How does Bitcoin Mining Work?

Governments have the ability to print more money when they need to when it comes to traditional fiat money. To accumulate bitcoin, computers, no matter where they are on the globe, compete with each other ‘mining’ for coins. Bitcoin is not something curated on demand, but instead, discovered.

How does mining take place?

The bitcoin network manages the organization of who paid what in transactions by collecting all of the transactions made during a set period into a list, called a block.The miners’ then confirm those transactions and write them into a general ledger.

Making a hash of it

A ‘blockchain’ is a general ledger composed of a long list of blocks. It can be used to identify connections and trends existing for any transactions made between any bitcoin addresses, at any point on the network. Whenever a new block of transactions is created, it is added to the blockchain. It records a list of all the transactions that ever took place on the bitcoin network. A constantly updated copy of the block is given to everyone who participates.

The miners have the job of ensuring that all of this digitally held information is intact and is not tampered with, so that the general ledger can be trusted by all of its users.

Miners process every block of transactions created. They apply a mathematical formula to the data in the block, turning it into a ‘hash’’. The hash created is a shorter, seemingly random sequence of letters and numbers. This has is stored at the end of the blockchain along with the block.

A hash is designed to be easily created from a collection of data like a bitcoin block using a mathematical formula, but to be nearly impossible to apply any formula to when trying to ‘reveal’ what the original data was. Another security benefit of a hash is that each one produced is unique, regardless of the amount of data being manipulated by the formula. If even one variable in a bitcoin clock is changed, its hash will change completely.

Hash is created from data in the block beyond just the transactions. One of these other pieces of data included in the new hash creation is the hash of the last block stored in the blockchain.

Because each block’s hash is produced using the hash of the block before it, it confirms that that block – and every block after it – is legitimate. If it was tampered with, it would be obvious because the data would no longer sensible fit in increasingly long and connected sequence.

If you inauthentically made a change to a block that had already been stored in the blockchain, that block’s hash would change. When a hashing function is run to check that block’s authenticity, it would be discovered that the hash was different from the one already stored along with that block in the blockchain. That is instant proof of tampering.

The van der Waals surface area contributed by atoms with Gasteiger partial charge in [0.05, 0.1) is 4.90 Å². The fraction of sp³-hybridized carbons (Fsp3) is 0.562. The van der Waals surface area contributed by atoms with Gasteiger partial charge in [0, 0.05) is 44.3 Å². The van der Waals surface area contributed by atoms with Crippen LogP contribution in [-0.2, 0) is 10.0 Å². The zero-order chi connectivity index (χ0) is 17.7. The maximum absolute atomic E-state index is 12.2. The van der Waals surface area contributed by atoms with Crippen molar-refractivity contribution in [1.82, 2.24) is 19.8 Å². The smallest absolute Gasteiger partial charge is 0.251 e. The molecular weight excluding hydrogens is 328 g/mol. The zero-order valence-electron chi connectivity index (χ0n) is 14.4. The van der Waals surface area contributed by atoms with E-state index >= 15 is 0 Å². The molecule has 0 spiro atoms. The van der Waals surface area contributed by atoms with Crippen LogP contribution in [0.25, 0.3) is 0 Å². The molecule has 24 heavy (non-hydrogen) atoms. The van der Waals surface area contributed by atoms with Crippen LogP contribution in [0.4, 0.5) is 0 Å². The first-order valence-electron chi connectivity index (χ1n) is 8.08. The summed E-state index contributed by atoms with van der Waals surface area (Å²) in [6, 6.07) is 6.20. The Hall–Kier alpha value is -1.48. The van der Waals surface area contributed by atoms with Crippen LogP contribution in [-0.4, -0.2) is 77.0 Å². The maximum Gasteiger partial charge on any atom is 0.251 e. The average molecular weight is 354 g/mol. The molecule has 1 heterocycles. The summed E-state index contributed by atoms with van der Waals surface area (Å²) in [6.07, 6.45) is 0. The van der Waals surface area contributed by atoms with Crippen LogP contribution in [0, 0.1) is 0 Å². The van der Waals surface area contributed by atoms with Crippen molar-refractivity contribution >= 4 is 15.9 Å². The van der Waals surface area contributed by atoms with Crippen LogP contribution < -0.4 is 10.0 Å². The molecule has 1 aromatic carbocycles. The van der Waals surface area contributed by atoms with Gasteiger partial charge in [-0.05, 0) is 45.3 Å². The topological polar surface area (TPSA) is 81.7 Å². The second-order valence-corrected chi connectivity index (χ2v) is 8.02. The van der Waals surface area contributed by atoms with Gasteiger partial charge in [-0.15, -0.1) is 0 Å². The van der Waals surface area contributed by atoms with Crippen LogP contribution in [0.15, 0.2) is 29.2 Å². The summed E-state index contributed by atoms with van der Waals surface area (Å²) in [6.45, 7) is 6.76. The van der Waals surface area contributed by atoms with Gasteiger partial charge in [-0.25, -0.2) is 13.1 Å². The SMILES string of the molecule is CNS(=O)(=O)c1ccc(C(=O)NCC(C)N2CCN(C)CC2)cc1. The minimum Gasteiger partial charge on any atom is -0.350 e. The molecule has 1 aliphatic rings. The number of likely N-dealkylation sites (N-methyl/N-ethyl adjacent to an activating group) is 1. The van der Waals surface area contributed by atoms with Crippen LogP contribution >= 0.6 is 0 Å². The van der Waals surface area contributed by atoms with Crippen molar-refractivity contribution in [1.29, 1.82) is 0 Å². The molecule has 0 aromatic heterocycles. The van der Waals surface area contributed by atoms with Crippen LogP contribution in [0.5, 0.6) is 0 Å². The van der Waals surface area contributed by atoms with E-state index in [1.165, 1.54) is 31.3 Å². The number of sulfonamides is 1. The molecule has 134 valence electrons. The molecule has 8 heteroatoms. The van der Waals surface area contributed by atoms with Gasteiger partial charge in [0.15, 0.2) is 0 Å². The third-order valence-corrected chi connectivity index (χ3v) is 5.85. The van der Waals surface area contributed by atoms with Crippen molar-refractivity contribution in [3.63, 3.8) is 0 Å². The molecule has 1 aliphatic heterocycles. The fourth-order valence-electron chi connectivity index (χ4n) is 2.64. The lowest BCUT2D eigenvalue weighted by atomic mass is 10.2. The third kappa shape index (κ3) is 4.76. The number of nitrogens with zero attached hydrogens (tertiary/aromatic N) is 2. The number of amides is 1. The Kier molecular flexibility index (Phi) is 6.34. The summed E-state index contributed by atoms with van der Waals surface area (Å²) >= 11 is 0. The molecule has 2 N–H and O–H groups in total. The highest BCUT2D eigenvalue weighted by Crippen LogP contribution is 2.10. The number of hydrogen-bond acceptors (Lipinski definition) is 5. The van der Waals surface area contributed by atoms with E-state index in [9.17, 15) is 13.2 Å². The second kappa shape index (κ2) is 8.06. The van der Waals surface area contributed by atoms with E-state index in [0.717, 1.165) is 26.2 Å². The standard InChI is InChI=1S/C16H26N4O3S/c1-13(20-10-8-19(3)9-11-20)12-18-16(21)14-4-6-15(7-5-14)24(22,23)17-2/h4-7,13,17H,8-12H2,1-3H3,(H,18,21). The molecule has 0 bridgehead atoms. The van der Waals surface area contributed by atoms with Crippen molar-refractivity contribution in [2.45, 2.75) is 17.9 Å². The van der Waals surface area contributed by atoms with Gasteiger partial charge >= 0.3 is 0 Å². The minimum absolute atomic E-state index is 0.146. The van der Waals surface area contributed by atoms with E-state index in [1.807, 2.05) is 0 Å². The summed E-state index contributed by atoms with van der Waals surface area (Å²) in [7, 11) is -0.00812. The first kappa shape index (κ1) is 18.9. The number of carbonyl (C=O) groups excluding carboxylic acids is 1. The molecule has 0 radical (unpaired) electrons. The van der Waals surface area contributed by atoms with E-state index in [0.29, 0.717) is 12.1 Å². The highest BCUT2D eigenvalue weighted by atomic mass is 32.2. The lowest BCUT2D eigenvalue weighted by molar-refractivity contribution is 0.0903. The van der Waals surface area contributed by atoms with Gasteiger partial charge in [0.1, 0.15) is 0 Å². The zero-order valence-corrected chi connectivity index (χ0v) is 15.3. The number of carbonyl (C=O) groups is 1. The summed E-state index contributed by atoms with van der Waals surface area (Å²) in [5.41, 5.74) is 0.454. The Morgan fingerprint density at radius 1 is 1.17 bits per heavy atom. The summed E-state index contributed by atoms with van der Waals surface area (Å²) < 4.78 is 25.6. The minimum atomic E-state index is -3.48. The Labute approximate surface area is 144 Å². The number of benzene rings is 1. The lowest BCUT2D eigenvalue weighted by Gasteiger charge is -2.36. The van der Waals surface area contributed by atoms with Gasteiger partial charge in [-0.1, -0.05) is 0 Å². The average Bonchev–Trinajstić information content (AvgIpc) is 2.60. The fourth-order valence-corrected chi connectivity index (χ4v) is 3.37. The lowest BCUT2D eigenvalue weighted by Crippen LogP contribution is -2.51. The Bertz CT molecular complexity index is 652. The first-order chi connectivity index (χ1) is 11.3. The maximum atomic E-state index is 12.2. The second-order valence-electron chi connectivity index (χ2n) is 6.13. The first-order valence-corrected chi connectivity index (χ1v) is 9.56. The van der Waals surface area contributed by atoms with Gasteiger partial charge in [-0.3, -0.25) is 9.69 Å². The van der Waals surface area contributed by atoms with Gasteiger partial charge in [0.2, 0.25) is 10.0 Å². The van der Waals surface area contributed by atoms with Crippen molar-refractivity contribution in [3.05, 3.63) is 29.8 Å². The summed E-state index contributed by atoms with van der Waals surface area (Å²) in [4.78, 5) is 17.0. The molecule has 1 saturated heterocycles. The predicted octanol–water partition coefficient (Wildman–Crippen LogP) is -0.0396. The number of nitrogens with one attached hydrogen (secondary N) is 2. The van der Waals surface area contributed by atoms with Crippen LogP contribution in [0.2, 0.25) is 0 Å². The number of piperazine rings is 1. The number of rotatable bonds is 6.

Additionally, tampering with a block would also make the subsequent block’s hash wrong too, because each block’s hash is used to help produce the hash of the next block in the chain. Because each block uses data from the previous and contribute data to the next, everything would be affected all the way down the line.

Competing for coins

Miners compete with each other to ‘seal-off’ a block, using software written specifically to mine blocks. Every time someone successfully creates a hash, they get a reward of 25 bitcoins, the blockchain is updated, and the information is provided to everyone on the network. Mining must happen consistently, to keep the transactions working.

It’s very easy to produce a hash from a collection of data, so the bitcoin network has to make it more difficult. If it were not made more difficult, hundreds of transaction blocks could be hashed each second, and all of the bitcoins would be mined in minutes. The bitcoin protocol deliberately makes it more difficult, by introducing something called ‘proof of work’.

The bitcoin protocol has specific requirements for an acceptable hash. The block’s hash must have a certain number of zeroes at the start. This can be difficult because there’s no way of telling what a hash is going to look like before you produce it, and when any new data is added to it, the hash will be totally different.

Miners cannot change any transaction data in a block, but they must switch-up the data they’re using to create a different hash. To do this, they use a random piece of data called a ‘nonce’. It is paired with the untouched transactional data to create a hash. If the hash doesn’t fit the required format, the nonce is changed, and the hash is reattempted. The fact that all the miners in the network are trying to do it at the same time, and that it often takes several attempts, is what makes it difficult, making the miners really earn their bitcoins.

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